In the early part of 2012 I stayed with the late Verne Troyer for a week, putting together a long pitch for his autobiography, which we all hoped would lift the lid on an extraordinary, inspirational and often chequered life and career in the movie business.
What a week that was…..
At the time of writing, the circumstances around Verne’s death hint at tragedy, in which drink and depression appear to play a major role. Yet let no-one say that Verne didn’t live a big life, despite his size. A week isn’t long enough to get to know anyone, but at least you can take away a snapshot that isn’t too blurred around the edges, and by the time I arrived home I’d certainly had a taste of life at the outer limits of Hollywood.
I arrived in L.A., jet-lagged and spooked by the mandatory grilling from US Immigration, to Verne’s opening question: “Do you fancy visiting the Playboy Mansion tonight?”
Well, that’s some offer….. I wondered if the beds at the Mansion might be comfortable, and whether there was much chance of being able to find a nice, quiet single Bunnyless one where I could nap off my previous 11 hours fastened into Economy. But before I could reply, his very nice manager took me aside. “Verne’s not allowed to go to the Mansion,” he said, “cos every time he does, he comes back with a gold-digger.”! Point taken.
Verne and I spent hours every day, talking over his life-story while sitting in his room, which was furnished by the tiny chairs and sofas made for him on the set of the Austin Powers movie. He had a terrific story to tell, one of absolute determination not to be different from anyone else, despite being just 2ft 8. He was a wild one, alright. Nothing and no-one stopped him from having as much fun as possible. And yet, despite being one of the world’s most recognised people (going around LA with him attracted unbelievable amounts of attention everywhere we went) he lived very modestly. He was a manic driver, too. He would tear across the freeways like he was Ayrton Senna. I imagined the headlines… ‘Brit writer in superstar dwarf death-smash.’ It would’ve been some way to go.
He also had a very large streak of kindness and thoughtfulness that I think stemmed from his upbringing in the Amish community around Michigan. He knew he would always be stereotyped, yet his ambition was to play the lead in a rom-com that didn’t centre around his size. Wishful thinking, I guess, but a noble ambition all the same. He showed me an independent film he’d starred in, called Bit Players. It (and he) was brilliant and if he’d played his cards right he might have been considered for more parts like this. Sadly, I think he was perhaps just a bit too much of a handful for the major studios.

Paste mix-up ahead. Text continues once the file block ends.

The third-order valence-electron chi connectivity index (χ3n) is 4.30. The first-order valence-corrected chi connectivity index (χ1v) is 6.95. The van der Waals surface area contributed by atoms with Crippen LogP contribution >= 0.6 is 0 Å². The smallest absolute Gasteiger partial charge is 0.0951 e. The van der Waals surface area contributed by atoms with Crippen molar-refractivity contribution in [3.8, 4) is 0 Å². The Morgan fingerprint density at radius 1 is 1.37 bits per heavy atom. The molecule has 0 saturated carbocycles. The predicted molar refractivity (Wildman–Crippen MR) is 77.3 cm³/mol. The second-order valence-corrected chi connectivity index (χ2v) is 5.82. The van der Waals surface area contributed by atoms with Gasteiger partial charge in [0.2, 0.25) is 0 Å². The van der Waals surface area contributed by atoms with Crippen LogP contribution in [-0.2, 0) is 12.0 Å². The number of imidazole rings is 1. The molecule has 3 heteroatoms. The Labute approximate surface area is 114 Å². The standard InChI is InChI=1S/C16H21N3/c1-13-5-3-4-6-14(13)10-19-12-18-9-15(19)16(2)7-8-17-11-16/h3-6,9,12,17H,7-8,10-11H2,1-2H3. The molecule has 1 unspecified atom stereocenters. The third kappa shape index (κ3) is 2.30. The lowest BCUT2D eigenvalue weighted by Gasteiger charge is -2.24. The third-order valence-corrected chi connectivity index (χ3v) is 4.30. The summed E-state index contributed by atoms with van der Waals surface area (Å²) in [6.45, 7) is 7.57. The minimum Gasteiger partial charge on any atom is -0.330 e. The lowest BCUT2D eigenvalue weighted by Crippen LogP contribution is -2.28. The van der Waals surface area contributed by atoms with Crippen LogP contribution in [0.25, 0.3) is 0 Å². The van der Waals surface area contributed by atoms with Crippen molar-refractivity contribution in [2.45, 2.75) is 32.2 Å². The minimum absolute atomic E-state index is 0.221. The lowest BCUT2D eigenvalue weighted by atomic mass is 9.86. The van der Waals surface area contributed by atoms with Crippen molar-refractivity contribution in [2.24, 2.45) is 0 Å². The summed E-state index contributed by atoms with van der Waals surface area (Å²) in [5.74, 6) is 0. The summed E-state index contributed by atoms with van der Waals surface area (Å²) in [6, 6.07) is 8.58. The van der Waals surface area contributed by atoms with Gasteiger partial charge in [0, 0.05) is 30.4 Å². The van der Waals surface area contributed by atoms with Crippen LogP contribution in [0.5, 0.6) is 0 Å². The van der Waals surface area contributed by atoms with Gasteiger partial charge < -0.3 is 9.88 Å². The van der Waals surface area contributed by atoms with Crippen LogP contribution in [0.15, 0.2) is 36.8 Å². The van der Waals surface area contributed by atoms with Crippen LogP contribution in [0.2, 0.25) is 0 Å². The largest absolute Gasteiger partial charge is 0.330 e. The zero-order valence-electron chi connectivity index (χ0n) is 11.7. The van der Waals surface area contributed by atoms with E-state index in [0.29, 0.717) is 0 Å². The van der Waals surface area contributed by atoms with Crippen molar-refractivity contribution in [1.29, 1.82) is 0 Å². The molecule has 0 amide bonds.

I came back from L.A. looking forward to working with him again later in the year, once the project had sold. Unfortunately, it didn’t. This was due to a combination of various elements – not a few publishers, I think, felt repelled by what they perceived as his ‘freakishness’. He was upset and frustrated that the project didn’t take off, feeling no-one was interested in him. In turn, I felt for him because I knew his was an amazing and inspirational story, but I also thought that one day things would turn around for him and there would be a happy ending. That would then be the time to re-pitch the book.
Obviously, there will be no happy ending now. I just hope that Verne Troyer, an unusual and interesting man in far more ways than the obvious one, is at peace now. RIP, mate.
PS…Verne and I did eventually go to the Playboy Mansion….well, up to the main gate, at least. “Shall I press the buzzer?” he asked me. “We’ll have a great time, you know…..”
I considered my options, and realised that if things became really heated I could always make my excuses and leave. Bringing a gold-digger back to Somerset would’ve taken some explaining, I felt. Particularly when she realised there was very little gold to be had. And in life, I’ve always been more observer than participant, shall we say, and in any case, a few hours of Verne’s company in the Mansion would be the stuff of pub conversation for the rest of my days.
“Your call, Verne,” I said.
He wound down the window and his finger hovered over the button. Then he withdrew his arm. “Nah,” he said. “It’ll only get us both into big trouble….”